Send to

Choose Destination
Vaccine. 2015 Nov 27;33(48):6855-64. doi: 10.1016/j.vaccine.2015.08.059. Epub 2015 Sep 26.

Safety and immunogenicity of a 9-valent HPV vaccine in females 12-26 years of age who previously received the quadrivalent HPV vaccine.

Author information

Department of Microbiology and Infectious Diseases, Royal Women's Hospital, Parkville, Victoria, Australia; Department of Microbiology, Royal Children's Hospital, Murdoch Childrens Research Institute, Parkville, Victoria, Australia; Department of Obstetrics and Gynaecology, University of Melbourne, Parkville, Victoria, Australia. Electronic address:
Department of Obstetrics and Gynaecology, Prince of Wales Hospital, the Chinese University of Hong Kong, Hong Kong Special Administrative Region.
Canadian Center for Vaccinology, Izaak Walton Killam Health Centre and Capital Health, Dalhousie University, Canada.
Department of Gynecology, University Hospital of Aarhus, Denmark.
Department of Obstetrics and Gynecology, University of Puerto Rico School of Medicine, Puerto Rico.
Asociacion de Investigación Pediatrica y Adultos (AINPAD A.C.)/StarMedica Morelia, Mexico.
Merck & Co., Inc., Kenilworth, NJ, USA.



To assess the safety and immunogenicity of the investigational 9-valent (6/11/16/18/31/33/45/52/58) HPV (9vHPV) vaccine in prior recipients of a 3-dose regimen of quadrivalent (6/11/16/18) HPV (qHPV) vaccine.


V503-006 was a randomized, double-blinded, safety/tolerability and immunogenicity study of the 9vHPV vaccine in females 12-26 years of age who were previously vaccinated with qHPV vaccine. Subjects were randomized in a 2:1 ratio to receive 3 doses of 9vHPV vaccine (n=618) or saline placebo (n=306) at day 1, month 2, and month 6. Systemic, injection-site and serious adverse experiences (AEs) were monitored. Serum samples were collected at day 1, month 2, and month 7. Anti-HPV 6/11/16/18/31/33/45/52/58 titers were measured using the 9-valent HPV competitive Luminex Immunoassay (cLIA).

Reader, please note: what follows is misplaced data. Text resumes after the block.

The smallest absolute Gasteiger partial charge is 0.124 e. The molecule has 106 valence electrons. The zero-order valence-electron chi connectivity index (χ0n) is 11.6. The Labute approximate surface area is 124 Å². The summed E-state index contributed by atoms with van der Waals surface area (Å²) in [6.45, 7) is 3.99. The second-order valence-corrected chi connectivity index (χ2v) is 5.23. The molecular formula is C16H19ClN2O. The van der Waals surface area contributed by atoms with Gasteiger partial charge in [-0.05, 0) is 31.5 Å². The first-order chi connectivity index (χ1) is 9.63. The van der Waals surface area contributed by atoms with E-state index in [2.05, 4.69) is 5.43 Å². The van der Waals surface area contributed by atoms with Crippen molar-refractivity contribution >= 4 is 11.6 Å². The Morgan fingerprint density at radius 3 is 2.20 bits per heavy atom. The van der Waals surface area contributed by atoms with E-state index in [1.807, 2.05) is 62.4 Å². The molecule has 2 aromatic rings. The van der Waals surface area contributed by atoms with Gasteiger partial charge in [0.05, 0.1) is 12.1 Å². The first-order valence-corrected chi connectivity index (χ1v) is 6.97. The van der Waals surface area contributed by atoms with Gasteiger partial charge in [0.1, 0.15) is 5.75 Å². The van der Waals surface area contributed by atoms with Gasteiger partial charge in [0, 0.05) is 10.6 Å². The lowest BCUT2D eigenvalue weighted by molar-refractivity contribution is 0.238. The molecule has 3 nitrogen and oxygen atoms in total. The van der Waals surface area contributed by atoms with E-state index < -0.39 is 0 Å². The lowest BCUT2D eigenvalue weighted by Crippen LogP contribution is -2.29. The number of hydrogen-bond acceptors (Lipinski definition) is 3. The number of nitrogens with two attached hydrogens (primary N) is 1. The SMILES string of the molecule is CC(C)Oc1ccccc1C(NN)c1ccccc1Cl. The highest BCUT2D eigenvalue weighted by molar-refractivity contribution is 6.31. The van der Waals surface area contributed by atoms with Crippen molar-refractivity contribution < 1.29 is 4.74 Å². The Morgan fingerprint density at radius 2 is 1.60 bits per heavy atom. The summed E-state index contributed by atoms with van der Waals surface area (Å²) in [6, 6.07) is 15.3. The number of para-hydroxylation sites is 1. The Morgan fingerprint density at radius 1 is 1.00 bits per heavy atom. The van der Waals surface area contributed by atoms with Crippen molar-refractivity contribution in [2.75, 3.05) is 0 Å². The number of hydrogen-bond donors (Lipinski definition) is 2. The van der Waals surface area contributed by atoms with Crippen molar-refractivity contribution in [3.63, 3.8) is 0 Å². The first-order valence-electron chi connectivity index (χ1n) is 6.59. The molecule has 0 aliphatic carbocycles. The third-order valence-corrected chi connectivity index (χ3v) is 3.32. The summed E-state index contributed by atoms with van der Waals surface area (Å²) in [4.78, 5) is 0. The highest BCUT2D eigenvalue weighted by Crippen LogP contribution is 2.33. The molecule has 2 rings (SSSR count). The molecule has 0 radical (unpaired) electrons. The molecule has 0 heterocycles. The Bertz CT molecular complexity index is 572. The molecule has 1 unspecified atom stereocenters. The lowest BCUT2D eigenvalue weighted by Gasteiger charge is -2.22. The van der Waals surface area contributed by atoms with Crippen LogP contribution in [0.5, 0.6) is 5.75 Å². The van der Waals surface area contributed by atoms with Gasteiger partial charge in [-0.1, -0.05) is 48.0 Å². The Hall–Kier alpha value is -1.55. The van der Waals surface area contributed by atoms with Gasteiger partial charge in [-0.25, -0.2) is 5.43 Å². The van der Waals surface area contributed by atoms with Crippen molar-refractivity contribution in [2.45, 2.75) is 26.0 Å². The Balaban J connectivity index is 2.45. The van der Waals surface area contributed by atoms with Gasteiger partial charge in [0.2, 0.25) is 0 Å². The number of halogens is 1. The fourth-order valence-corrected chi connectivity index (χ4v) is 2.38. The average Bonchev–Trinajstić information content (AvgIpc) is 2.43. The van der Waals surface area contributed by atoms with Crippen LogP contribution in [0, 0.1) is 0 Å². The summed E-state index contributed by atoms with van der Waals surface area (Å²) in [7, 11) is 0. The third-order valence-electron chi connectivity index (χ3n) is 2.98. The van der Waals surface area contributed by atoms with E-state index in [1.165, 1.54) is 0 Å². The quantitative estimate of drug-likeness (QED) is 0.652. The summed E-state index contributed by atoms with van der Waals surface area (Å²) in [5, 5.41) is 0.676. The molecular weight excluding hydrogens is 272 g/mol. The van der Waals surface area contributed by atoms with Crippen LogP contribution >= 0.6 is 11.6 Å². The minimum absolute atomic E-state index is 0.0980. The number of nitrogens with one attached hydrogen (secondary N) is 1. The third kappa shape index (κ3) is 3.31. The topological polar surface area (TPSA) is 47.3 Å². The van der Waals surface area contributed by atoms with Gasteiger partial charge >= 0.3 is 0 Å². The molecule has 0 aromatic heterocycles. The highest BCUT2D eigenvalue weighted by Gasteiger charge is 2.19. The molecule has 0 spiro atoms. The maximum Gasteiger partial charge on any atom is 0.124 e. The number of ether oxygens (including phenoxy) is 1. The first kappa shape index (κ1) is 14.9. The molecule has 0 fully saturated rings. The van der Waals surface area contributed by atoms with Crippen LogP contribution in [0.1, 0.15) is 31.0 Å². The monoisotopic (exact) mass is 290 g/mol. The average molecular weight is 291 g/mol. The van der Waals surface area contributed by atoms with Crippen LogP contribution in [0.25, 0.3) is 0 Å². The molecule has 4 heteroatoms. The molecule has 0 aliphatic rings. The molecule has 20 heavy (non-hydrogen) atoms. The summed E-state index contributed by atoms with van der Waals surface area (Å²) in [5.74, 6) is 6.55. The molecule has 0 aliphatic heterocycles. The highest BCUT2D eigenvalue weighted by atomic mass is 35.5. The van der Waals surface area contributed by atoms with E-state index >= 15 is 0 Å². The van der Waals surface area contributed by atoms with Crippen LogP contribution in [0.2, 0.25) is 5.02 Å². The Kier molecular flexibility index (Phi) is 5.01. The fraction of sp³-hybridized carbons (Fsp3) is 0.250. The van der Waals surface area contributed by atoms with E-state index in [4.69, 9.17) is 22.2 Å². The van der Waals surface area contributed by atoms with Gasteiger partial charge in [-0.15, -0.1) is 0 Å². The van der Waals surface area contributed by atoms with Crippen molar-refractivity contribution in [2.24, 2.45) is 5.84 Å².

The frequency of injection-site AEs (days 1-5 following any vaccination) was higher in the 9vHPV vaccine group than in the placebo group (91.1% and 43.9%, respectively). The frequencies of vaccine-related systemic AEs (days 1-15 following any vaccination) were generally comparable between the 2 groups (30.6% in the 9vHPV vaccine group, and 25.9% in the placebo group). One vaccine-related serious AE was reported in each of the 9vHPV vaccine and placebo groups. Few subjects (9vHPV=0.5%; placebo=0%) discontinued due to an AE. At 4 weeks post-dose 3, over 98% of subjects in the 9vHPV vaccine group were seropositive for HPV types 31/33/45/52/58, with marked elevations in cLIA geometric mean titers (GMTs) to these HPV types. Anti-HPV 31/33/45/52/58 GMTs were lower than in subjects administered 9vHPV vaccine who had not previously received qHPV vaccine (based on cross-study analyses); the clinical significance of this difference is unknown.


Administration of a 3-dose regimen of 9vHPV vaccine to adolescent girls and young women 12-26 years of age who are prior qHPV vaccine recipients is highly immunogenic with respect to HPV types 31/33/45/52/58 and generally well tolerated.



9-Valent; GARDASIL; HPV; Immunogenicity; Safety; Vaccine

[Indexed for MEDLINE]

Supplemental Content

Full text links

Icon for Elsevier Science
Loading ...
Support Center